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Gen­eral Assem­bly have called for an in­crease in the state’s 23.5-cents-a-gal­lon ex­cise gas tax, which funds road and tran­sit in­fra­struc­ture and has not been raised since 1992.

Mr. O’mal­ley pro­posed his bill last month that would ap­ply a 2 per­cent sales tax this year on whole­sale gas pur­chases, then tack on an ex­tra 2 per­cent­age points in each of the next two years.

The pro­posal even­tu­ally could add more than 20 cents to the cost of a gal­lon of gas.

Sup­port­ers ar­gue that a tax in­crease is nec­es­sary to boost lag­ging trans­porta­tion rev­enue and pay for needed road and tran­sit im­prove­ments in the state. Mr. O’mal­ley said a 6 per­cent sales tax would raise $613 mil­lion a year and cre­ate 7,500 jobs re­lated to con­struc­tion and other projects.

“Noth­ing has been taken off the ta­ble,” said O’mal­ley spokes­woman Takirra Win­field. “The gov­er­nor feels like this is some­thing that we need to do now so that our chil­dren won’t have to face the cost of our in­ac­tion.”

Crit­ics con­tend that rais­ing the tax will over­bur­den tax­pay­ers al­ready frus­trated by un­pre­dictable gas prices. Polls have con­sis­tently shown that a ma­jor­ity of Mary­lan­ders op­pose the tax.

Mary­land gas prices rose by about 20 cents last month, ac­cord­ing to AAA. An av­er­age gal­lon of reg­u­lar gas now costs $3.70.

Del­e­gate An­drew A. Ser­afini said many ru­ral con­stituents have long com­mutes and lit­tle ac­cess to pub­lic tran­sit, which would cause them to be dis­pro­por­tion­ately hurt by the tax.

Mr. Ser­afini, Wash­ing­ton Repub­li­can, said the state in­stead should try to en­sure that its ex­ist­ing trans­porta­tion fund­ing is spent on trans­porta­tion.

In re­cent years, law­mak­ers have bor­rowed hun­dreds of mil­lions of dol­lars from the Trans­porta­tion Trust Fund for non­trans­porta­tion ex­penses.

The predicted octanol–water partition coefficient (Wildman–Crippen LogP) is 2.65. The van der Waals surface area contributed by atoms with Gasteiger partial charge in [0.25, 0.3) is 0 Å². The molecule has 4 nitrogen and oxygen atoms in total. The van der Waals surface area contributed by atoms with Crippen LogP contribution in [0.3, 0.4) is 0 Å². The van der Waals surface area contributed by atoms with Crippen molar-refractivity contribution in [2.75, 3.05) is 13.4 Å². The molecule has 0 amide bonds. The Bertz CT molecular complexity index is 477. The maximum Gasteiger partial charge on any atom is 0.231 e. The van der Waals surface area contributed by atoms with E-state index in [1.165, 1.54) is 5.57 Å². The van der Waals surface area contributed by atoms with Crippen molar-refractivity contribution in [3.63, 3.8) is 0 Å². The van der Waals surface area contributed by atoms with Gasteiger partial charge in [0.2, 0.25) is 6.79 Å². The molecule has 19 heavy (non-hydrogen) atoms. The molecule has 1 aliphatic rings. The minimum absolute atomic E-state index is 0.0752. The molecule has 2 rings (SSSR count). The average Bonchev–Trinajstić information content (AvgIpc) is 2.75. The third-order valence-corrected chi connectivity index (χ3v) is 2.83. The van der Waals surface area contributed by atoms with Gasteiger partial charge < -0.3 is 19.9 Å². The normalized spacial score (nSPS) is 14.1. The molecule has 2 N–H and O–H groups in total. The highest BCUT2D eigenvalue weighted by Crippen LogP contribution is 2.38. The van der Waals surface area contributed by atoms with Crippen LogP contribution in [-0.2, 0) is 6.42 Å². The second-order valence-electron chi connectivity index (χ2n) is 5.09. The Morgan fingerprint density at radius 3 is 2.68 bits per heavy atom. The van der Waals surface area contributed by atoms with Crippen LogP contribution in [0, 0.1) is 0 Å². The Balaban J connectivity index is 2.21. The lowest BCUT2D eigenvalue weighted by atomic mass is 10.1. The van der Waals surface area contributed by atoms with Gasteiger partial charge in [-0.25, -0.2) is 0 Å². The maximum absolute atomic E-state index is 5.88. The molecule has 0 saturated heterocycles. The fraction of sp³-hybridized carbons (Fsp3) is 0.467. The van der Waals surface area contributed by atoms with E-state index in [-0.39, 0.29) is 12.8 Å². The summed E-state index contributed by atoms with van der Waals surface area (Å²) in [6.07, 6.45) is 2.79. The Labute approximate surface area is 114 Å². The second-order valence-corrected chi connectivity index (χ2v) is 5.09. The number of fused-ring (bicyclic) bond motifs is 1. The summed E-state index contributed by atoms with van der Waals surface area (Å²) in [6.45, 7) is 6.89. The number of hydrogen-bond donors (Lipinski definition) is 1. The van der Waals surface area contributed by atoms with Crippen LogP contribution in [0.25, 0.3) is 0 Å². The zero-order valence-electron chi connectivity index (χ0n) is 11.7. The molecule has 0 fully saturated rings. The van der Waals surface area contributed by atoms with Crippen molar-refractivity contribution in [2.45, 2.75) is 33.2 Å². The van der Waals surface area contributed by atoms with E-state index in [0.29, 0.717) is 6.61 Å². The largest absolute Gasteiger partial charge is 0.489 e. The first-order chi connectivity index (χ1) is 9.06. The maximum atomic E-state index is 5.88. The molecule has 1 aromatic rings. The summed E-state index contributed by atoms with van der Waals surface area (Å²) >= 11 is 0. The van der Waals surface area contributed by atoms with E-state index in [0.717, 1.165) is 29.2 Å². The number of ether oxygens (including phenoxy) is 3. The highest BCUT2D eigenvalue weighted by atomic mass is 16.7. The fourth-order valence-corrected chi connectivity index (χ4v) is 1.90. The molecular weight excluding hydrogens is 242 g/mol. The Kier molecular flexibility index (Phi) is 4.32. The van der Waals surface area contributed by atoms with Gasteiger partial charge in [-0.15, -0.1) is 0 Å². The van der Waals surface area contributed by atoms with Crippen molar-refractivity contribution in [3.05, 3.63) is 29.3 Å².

Mr. O’mal­ley’s bill would re­quire re­pay­ment of bor­rowed funds. Mr. Ser­afini said the state needs to get into the habit of man­ag­ing money more re­spon­si­bly.

“The re­al­ity is there is enough money,” he said. “It’s like me ask­ing my wife to put a lock on the re­frig­er­a­tor. I have to de­velop the in­ner dis­ci­pline.”

While op­po­nents hope to bury the gas tax and un­de­cided law­mak­ers say it is on life sup­port, Demo­cratic lead­ers in­sists the pro­posal isn’t dead.

Se­nate Pres­i­dent Thomas V. Mike Miller Jr. said the Gen­eral Assem­bly is busy with the gov­er­nor’s pro­posed $35.8 bil­lion bud­get and won’t get to his other pro­pos­als — in­clud­ing the gas tax, flush tax and off­shore wind en­ergy — un­til af­ter they have made progress on the spend­ing plan.

Mr. Miller, Prince George’s Demo­crat, said the fate of the gas-tax pro­posal rests in how ag­gres­sively Mr. O’mal­ley con­tin­ues to pur­sue it.

“It’s still on the ta­ble,” he said. “Our pri­mary func­tion is to pass a bal­anced bud­get and then worry about the other mea­sures. It’s an ad­min­is­tra­tion bill and it’s go­ing to rise and fall on the will of the ad­min­is­tra­tion.”

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